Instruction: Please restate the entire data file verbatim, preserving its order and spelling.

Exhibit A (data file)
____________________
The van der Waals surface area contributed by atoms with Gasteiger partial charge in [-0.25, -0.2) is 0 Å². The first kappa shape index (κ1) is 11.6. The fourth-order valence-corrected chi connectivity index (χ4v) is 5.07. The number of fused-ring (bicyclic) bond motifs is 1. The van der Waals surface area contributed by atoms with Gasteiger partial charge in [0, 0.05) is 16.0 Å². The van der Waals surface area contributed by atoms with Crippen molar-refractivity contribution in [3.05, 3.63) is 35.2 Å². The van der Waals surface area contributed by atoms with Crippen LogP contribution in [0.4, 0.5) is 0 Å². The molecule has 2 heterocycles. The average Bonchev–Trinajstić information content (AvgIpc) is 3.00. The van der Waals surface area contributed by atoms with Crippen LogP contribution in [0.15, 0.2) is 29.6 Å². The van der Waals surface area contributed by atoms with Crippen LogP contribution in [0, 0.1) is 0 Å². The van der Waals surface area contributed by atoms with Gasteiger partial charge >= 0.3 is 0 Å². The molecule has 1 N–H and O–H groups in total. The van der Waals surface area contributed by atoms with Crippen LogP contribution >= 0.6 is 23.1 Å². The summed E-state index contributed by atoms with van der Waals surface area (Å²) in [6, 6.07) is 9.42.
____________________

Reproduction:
The van der Waals surface area contributed by atoms with Gasteiger partial charge in [-0.25, -0.2) is 0 Å². The first kappa shape index (κ1) is 11.6. The fourth-order valence-corrected chi connectivity index (χ4v) is 5.07. The number of fused-ring (bicyclic) bond motifs is 1. The van der Waals surface area contributed by atoms with Gasteiger partial charge in [0, 0.05) is 16.0 Å². The van der Waals surface area contributed by atoms with Crippen molar-refractivity contribution in [3.05, 3.63) is 35.2 Å². The van der Waals surface area contributed by atoms with Crippen LogP contribution in [0.4, 0.5) is 0 Å². The molecule has 2 heterocycles. The average Bonchev–Trinajstić information content (AvgIpc) is 3.00. The van der Waals surface area contributed by atoms with Crippen LogP contribution in [0.15, 0.2) is 29.6 Å². The van der Waals surface area contributed by atoms with Crippen LogP contribution in [0, 0.1) is 0 Å². The van der Waals surface area contributed by atoms with Gasteiger partial charge >= 0.3 is 0 Å². The molecule has 1 N–H and O–H groups in total. The van der Waals surface area contributed by atoms with Crippen LogP contribution >= 0.6 is 23.1 Å². The summed E-state index contributed by atoms with van der Waals surface area (Å²) in [6, 6.07) is 9.42.